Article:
Rostvertol is at the show promoting its Mi-26T2, an upgraded version of its popular heavy-lift helicopter, in the hope of securing sales to India and other potential customers. The company is appearing at the Paris Air Show for the first time since becoming part of the Russian Helicopters (Chalet B37).
Improvements include a glass cockpit, more advanced avionics and night-operations capability. The new cockpit enables crew numbers to be reduced from five to two, plus a flight engineer to operate the external sling. New air conditioning and cargo compartment heating have been fitted, which is likely to prove popular with crewmembers.
The cockpit upgrade comprises five multifunction liquid-crystal displays, a pair of PS-7 digital control panels and backup electromechanical units. A new video sensor has been added, which brings color visuals of external-load operations to the cockpit. An additional searchlight has been installed for nighttime visual operations along with an infrared lighting mode, to be used with night-vision goggles. The navigation upgrade includes an A-737 GNSS system compatible with both the U.S. GPS and Russian Glonass global positioning systems.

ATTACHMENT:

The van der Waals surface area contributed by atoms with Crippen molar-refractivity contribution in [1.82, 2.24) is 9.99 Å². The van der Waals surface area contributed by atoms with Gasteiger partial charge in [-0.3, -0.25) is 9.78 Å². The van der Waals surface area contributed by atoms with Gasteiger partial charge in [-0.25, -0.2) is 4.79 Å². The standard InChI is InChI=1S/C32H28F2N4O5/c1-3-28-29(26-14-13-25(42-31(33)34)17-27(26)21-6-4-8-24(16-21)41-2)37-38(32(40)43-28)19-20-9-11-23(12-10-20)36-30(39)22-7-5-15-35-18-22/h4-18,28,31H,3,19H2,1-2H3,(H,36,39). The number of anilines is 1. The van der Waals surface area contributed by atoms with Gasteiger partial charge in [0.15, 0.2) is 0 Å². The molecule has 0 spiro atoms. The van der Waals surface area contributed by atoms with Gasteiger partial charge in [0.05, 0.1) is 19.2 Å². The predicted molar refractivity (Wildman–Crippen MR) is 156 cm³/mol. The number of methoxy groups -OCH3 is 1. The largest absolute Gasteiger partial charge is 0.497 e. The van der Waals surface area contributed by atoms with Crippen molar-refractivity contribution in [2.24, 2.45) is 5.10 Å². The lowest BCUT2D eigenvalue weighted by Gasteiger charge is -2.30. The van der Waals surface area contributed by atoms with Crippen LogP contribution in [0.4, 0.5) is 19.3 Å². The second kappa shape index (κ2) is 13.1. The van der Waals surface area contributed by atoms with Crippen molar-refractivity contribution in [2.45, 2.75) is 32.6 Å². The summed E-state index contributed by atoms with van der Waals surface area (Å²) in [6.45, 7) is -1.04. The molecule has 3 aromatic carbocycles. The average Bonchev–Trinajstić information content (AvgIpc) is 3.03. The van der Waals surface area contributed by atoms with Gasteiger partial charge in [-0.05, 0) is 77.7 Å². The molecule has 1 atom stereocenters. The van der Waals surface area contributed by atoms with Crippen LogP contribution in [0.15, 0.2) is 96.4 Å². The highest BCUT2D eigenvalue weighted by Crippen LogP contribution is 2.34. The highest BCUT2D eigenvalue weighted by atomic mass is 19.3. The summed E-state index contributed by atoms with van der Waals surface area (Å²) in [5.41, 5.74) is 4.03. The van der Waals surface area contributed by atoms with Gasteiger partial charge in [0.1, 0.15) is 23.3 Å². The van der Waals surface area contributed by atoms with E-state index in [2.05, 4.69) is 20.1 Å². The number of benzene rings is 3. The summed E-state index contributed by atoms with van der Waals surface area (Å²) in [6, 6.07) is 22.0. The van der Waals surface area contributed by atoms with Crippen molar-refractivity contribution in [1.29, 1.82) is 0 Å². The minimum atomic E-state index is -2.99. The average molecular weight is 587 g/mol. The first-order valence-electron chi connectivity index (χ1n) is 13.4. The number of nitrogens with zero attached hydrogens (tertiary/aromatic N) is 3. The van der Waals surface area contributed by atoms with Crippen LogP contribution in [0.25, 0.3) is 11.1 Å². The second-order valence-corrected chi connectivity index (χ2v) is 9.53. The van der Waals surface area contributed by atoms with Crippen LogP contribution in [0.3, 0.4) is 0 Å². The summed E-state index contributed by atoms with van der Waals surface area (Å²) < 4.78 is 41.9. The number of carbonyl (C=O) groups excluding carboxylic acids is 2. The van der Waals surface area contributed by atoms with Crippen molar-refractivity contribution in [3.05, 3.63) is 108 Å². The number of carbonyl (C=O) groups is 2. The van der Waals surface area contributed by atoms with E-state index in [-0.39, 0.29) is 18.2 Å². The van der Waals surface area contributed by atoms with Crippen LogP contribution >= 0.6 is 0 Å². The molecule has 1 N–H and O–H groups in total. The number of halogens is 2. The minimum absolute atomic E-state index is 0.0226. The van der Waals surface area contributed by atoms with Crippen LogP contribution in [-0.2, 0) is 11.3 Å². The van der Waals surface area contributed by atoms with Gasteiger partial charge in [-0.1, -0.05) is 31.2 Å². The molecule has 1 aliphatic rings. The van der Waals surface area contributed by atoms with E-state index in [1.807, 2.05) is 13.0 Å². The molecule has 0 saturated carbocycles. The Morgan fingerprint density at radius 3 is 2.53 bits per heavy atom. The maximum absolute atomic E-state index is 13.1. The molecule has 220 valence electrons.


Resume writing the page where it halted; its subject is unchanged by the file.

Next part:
The Mi-26T2 features improved versions of its 11,65-shp D-136-2 turboshaft engines, now provided with full-authority digital engine control units and a contingency power rating of 12,500 at temperatures above 30 degrees C, a feature specifically aimed at operations in hot countries such as India, where the helicopter is in direct competition with the Boeing CH-47F Chinook.
Meanwhile, serial production of the Night Hunter version of the Mi-28N attack helicopter is in full swing, with 40 aircraft built to date. The first machine was delivered to the Russian Federation in 2008. The type has already taken part in several combat operations. The Mi-28NE can carry twice the rocket payload of the Mi-24, from which it is developed, and it has been given an air-to-air capability, improved armor and better survivability.